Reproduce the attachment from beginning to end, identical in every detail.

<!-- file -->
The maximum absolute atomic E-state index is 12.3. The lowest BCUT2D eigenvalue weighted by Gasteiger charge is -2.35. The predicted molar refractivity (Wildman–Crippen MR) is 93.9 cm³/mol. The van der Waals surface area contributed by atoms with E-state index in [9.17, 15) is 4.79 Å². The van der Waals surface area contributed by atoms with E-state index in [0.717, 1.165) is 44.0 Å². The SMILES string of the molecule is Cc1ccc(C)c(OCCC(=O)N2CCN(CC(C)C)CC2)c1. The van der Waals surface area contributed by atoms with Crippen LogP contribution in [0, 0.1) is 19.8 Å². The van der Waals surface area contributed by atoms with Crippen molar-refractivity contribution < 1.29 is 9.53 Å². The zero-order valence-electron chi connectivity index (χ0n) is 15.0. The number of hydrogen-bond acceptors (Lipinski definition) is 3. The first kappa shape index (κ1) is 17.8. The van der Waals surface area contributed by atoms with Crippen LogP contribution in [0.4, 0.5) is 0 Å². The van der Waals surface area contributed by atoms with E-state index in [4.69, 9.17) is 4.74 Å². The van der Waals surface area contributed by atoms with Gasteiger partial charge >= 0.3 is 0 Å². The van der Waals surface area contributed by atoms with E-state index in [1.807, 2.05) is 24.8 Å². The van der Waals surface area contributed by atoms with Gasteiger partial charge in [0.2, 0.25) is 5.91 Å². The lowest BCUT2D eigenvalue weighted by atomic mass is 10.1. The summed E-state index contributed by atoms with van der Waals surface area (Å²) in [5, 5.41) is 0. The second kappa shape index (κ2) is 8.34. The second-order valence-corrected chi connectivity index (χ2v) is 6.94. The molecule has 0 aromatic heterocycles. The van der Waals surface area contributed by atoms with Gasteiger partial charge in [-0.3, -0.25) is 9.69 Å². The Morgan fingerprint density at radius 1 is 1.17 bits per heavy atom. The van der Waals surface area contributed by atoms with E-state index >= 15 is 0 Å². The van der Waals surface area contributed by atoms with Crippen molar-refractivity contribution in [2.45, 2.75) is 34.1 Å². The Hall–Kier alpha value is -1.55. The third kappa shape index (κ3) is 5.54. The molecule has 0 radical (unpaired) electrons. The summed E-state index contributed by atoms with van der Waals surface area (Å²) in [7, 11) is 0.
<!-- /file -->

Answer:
The maximum absolute atomic E-state index is 12.3. The lowest BCUT2D eigenvalue weighted by Gasteiger charge is -2.35. The predicted molar refractivity (Wildman–Crippen MR) is 93.9 cm³/mol. The van der Waals surface area contributed by atoms with E-state index in [9.17, 15) is 4.79 Å². The van der Waals surface area contributed by atoms with E-state index in [0.717, 1.165) is 44.0 Å². The SMILES string of the molecule is Cc1ccc(C)c(OCCC(=O)N2CCN(CC(C)C)CC2)c1. The van der Waals surface area contributed by atoms with Crippen LogP contribution in [0, 0.1) is 19.8 Å². The van der Waals surface area contributed by atoms with Crippen molar-refractivity contribution < 1.29 is 9.53 Å². The zero-order valence-electron chi connectivity index (χ0n) is 15.0. The number of hydrogen-bond acceptors (Lipinski definition) is 3. The first kappa shape index (κ1) is 17.8. The van der Waals surface area contributed by atoms with Crippen LogP contribution in [0.4, 0.5) is 0 Å². The van der Waals surface area contributed by atoms with E-state index in [4.69, 9.17) is 4.74 Å². The van der Waals surface area contributed by atoms with Gasteiger partial charge >= 0.3 is 0 Å². The van der Waals surface area contributed by atoms with E-state index in [1.807, 2.05) is 24.8 Å². The van der Waals surface area contributed by atoms with Gasteiger partial charge in [0.2, 0.25) is 5.91 Å². The lowest BCUT2D eigenvalue weighted by atomic mass is 10.1. The summed E-state index contributed by atoms with van der Waals surface area (Å²) in [5, 5.41) is 0. The second kappa shape index (κ2) is 8.34. The second-order valence-corrected chi connectivity index (χ2v) is 6.94. The molecule has 0 aromatic heterocycles. The van der Waals surface area contributed by atoms with Gasteiger partial charge in [-0.3, -0.25) is 9.69 Å². The Morgan fingerprint density at radius 1 is 1.17 bits per heavy atom. The van der Waals surface area contributed by atoms with E-state index >= 15 is 0 Å². The van der Waals surface area contributed by atoms with Crippen molar-refractivity contribution in [2.45, 2.75) is 34.1 Å². The Hall–Kier alpha value is -1.55. The third kappa shape index (κ3) is 5.54. The molecule has 0 radical (unpaired) electrons. The summed E-state index contributed by atoms with van der Waals surface area (Å²) in [7, 11) is 0.